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‘Tickling the Palate’

Gastronomy in Irish Literature and Culture


Edited By Máirtin Mac Con Iomaire and Eamon Maher

This volume of essays, which originated in the inaugural Dublin Gastronomy Symposium held in the Dublin Institute of Technology in June 2012, offers fascinating insights into the significant role played by gastronomy in Irish literature and culture.
The book opens with an exploration of food in literature, covering figures as varied as Maria Edgeworth, James Joyce, Charles Dickens, Enid Blyton, John McGahern and Sebastian Barry. Other chapters examine culinary practices among the Dublin working classes in the 1950s, offering a stark contrast to the haute cuisine served in the iconic Jammet’s Restaurant; new trends among Ireland’s ‘foodie’ generation; and the economic and tourism possibilities created by the development of a gastronomic nationalism. The volume concludes by looking at the sacramental aspects of the production and consumption of Guinness and examining the place where it is most often consumed: the Irish pub.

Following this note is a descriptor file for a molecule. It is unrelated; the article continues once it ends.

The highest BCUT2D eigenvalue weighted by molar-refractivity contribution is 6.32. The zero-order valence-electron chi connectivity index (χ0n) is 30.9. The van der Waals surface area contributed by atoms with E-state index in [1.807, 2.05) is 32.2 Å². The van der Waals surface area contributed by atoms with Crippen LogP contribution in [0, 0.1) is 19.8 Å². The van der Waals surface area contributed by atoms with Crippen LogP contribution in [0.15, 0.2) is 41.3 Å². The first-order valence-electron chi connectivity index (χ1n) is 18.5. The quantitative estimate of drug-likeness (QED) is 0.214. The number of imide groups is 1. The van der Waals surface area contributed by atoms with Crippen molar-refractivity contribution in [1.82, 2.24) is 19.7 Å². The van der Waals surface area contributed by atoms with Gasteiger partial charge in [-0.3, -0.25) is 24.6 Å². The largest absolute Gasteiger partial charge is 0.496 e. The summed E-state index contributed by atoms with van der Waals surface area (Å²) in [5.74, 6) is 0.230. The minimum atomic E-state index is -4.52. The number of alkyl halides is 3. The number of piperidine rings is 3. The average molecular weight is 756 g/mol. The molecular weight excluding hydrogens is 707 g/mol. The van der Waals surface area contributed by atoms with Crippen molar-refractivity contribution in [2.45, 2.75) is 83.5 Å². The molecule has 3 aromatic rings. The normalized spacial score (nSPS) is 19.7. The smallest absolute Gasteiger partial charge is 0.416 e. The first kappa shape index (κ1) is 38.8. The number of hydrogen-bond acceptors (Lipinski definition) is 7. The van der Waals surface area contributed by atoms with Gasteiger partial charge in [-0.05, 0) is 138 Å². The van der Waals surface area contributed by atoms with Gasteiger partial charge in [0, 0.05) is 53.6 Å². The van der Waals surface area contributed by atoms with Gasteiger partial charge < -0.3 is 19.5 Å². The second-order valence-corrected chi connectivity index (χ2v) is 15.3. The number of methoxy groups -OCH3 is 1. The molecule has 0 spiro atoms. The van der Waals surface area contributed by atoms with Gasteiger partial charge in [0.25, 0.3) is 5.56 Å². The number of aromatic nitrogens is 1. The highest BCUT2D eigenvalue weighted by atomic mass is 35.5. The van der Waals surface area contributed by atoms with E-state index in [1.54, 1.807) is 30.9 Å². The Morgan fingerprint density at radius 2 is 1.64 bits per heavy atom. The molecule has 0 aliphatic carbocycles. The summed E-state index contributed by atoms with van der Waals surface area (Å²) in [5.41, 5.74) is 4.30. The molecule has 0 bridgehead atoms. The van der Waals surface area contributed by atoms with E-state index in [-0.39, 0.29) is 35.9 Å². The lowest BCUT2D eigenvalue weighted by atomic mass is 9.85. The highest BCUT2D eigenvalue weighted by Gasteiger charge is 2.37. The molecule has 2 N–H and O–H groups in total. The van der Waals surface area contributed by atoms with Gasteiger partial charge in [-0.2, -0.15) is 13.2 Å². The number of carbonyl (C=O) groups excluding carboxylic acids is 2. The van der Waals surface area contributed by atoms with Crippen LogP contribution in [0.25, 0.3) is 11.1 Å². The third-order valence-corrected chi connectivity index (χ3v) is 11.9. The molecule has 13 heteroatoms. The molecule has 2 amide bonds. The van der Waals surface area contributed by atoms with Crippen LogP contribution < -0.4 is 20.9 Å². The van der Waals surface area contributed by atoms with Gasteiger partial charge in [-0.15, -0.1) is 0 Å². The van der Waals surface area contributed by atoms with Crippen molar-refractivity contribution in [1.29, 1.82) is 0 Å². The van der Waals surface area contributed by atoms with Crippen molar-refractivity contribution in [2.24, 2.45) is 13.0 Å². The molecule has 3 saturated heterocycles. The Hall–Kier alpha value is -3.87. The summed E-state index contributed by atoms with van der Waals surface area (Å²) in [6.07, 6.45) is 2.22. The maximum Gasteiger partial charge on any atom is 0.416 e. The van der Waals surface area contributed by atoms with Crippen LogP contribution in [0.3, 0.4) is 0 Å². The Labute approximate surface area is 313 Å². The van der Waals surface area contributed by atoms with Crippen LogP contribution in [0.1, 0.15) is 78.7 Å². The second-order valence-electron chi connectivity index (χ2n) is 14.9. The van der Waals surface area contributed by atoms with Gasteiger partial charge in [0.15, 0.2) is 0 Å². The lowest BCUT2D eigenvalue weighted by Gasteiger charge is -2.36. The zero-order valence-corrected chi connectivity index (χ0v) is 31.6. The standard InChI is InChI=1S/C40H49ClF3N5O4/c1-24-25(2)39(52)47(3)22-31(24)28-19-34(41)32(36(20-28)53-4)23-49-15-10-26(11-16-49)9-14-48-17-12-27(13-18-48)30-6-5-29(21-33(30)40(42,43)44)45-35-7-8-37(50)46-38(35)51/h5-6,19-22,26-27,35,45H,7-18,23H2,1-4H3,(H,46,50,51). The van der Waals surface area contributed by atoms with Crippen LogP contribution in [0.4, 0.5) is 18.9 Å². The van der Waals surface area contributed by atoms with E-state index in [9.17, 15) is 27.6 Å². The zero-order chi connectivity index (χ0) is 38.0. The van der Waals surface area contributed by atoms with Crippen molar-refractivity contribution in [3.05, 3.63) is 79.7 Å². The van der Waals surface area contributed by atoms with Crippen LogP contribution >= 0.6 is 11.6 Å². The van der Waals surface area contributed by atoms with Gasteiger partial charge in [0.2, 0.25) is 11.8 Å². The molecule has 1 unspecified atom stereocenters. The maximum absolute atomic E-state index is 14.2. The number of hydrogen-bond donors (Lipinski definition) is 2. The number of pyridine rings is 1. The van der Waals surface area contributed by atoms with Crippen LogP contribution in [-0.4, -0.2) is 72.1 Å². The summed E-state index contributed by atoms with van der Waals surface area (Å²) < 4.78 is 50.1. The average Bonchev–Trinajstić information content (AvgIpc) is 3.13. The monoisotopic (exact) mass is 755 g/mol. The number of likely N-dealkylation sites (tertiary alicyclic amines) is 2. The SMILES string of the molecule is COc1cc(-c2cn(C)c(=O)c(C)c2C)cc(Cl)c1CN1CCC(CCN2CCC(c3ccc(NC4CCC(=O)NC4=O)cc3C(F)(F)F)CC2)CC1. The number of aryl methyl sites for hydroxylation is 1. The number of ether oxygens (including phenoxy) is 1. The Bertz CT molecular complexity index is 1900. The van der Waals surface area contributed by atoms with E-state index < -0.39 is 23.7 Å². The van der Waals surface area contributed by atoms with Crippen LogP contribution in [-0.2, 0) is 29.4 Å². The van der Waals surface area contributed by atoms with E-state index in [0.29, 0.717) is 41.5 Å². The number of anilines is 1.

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‘Know Me Come Eat With Me’: What Food Says about Leopold Bloom


James Joyce’s Ulysses1 tells the story of a day in the life of a city. The city is Dublin in 1904 and the main protagonists are Leopold Bloom, an advertising canvasser with the Freeman’s Journal; his wife Molly, a singer who is having an affair with concert promoter Blazes Boylan; and Stephen Dedalus, a young teacher and writer. Each chapter of the novel is represented by a bodily organ, which gives life to the city, and an allotted hour of the day. Meals chart the progress of time and the story of Leopold Bloom unfolds through the foods that he eats.

In 1904, Dublin had a population of 404,000, which was one tenth of the whole country at that time. Since the Great Famine in 1845, when thousands starved to death, many more emigrated, and many more again moved from rural areas into the city, the majority of the people were still hungry and lived crowded together in tenements with no facilities. Ireland was part of the British Empire and Dublin was also home to a militia that lived in barracks and frequented the city’s many brothels (Somerville-Large 1979, p. 271), as well as being a major port en route from England to America and the Colonies.

At the same time, this was an era of intellectual change, and Leopold Bloom’s constant questioning and theories reflect the world he lives in. On the one hand, transport and industrialisation had changed available commodities and...

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